If you missed the first installment on building high performance recovery sessions, you can find it here: Part 1.
Let’s get back into it!
The main focus of the high performance recovery session is to finish the exercise portion of the session with an explosive movement of some kind.
These would be exercises like speed deadlifts - but it’s important to note you generally want to drop the bar at the top to minimize the eccentric loading. A box jump would be a good choice, too, as the eccentric loading is minimal. Stay away from any movement with a high eccentric loading like depth drops, broad jumps, vertical jumps, and weightlifting movements that involve the catch. Even medicine ball throws will work, as long as the eccentric damage remains low.
Usually, I will pair this explosive work with upper back work. Honestly, it’s just a nice opportunity to get in extra pulling volume. There’s no secret key to using a pull paired here.
In my experience, if the athlete is recovered enough to use something like a speed deadlift, you can realistically go up pretty heavy on these as long as you try to keep the speed high and drop it at the top.
How do you decide if the athlete is “recovered enough”? This is well beyond this post’s scope, but you can look to HRV, using any variety of apps that generate a recovery score, the 10-second finger tap test, and good ol’ subjective gut feeling based on knowing your athletes really well.
If I’m working with a big group or a team, I’d probably choose to use MB throws or box jumps, as they take much less 1-on-1 coaching. If you do choose speed deadlift, keep in mind the state that their bodies are in when you are deciding if you are going to stick to lower percentages or go higher. The intensity can really vary, but the main goal is to squeeze out some high effort speed and power production.
A good guideline that I tend to stick closely to on speed work is Prilepin’s chart, which gives you guidelines on total volume at certain percentages of 1RM. This isn’t something set in stone, you can play around with this and decide what works best for your athletes. Typically staying a little more on the conservative side works best, in my experience.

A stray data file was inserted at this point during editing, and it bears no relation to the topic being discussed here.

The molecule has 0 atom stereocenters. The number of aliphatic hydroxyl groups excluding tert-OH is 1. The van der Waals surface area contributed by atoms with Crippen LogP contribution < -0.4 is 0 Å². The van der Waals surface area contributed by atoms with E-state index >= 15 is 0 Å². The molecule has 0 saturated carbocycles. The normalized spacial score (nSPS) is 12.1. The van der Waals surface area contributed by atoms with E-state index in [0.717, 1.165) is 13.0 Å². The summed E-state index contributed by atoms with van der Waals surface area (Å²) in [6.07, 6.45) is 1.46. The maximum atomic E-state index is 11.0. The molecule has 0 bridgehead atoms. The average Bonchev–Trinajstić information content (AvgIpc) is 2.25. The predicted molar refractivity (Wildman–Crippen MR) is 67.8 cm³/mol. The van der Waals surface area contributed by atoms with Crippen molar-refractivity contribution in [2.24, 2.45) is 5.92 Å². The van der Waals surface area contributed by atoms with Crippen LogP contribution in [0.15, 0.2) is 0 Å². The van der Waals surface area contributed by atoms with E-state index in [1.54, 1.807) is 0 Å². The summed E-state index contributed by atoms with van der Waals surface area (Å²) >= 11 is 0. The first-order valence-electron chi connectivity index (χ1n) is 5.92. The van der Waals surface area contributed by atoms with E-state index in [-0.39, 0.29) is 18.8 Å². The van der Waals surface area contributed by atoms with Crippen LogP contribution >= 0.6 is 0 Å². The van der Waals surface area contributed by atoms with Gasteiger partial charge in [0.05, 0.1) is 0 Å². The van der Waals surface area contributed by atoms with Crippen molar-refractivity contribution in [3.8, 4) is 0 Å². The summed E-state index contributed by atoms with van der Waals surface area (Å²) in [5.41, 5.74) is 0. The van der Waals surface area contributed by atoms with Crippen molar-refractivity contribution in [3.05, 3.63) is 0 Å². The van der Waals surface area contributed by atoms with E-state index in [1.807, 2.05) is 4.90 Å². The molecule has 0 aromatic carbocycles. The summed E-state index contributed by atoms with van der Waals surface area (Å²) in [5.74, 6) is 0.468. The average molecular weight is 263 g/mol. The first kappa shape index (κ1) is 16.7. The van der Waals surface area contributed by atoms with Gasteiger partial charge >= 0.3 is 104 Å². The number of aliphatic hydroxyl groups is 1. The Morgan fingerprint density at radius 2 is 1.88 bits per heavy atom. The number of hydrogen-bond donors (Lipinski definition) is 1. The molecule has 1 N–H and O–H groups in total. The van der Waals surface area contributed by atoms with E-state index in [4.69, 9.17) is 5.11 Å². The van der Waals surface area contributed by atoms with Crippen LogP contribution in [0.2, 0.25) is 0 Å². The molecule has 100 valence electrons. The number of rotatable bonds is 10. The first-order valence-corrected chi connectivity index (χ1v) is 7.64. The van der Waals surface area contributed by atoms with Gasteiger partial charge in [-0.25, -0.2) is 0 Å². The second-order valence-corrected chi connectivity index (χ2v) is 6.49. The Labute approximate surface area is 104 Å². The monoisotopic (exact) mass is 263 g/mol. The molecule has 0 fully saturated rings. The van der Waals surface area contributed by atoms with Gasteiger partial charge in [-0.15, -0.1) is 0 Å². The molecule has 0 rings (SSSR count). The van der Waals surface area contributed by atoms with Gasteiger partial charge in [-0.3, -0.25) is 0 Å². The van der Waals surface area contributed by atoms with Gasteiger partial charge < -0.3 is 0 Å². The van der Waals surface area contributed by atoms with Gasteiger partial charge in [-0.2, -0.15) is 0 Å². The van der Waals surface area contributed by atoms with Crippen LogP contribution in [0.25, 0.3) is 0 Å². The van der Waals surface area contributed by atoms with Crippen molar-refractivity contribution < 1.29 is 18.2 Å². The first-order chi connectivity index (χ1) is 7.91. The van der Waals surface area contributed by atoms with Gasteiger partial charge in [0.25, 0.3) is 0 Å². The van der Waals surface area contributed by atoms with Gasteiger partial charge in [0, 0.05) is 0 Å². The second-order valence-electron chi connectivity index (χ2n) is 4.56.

After finishing the explosive portion, we do a little more light aerobic activity for three to five minutes, and then back to the breathing drills for at least 3-5 minutes to bring them back into the relaxed state we found at the beginning of the session. Finally, the session is finished with stretching and SMR, as needed.
It’s easy for these sessions to take an eternity! But keep them to under 60-min.
The whole idea for an HPRT session is to get the athlete’s CNS firing again so they start to feel normal and ready, not just loosened up from a warmup and stretching.
A well timed and planned HPRT will get the individual feeling like an athlete again. This is typically why I will use this kind of session right before practices if the athlete is feeling run down.
I used a similar system to get my athletes in the college setting ready for strength sessions, they would do an olympic lift variation as the last part of their warm-up to really get their CNS primed and ready. This takes them from not being ready for practice at all, up to maybe 80-85%, where they can still have a productive practice.
The HPRT approach does not have to only be reserved for elite athletes, it can be used for high school athletes with a competition the next day, or even hard-driving trainees that enjoy training very frequently but who have a tough time recovering from big workouts every time (think powerlifters, CrossFitters, bodybuilders, and weightlifters).
This is a versatile method that can be used both as a standalone session, or right before practices to make sure the team is primed and ready. So give this a shot before your next hard practice/session and see how it works for you!
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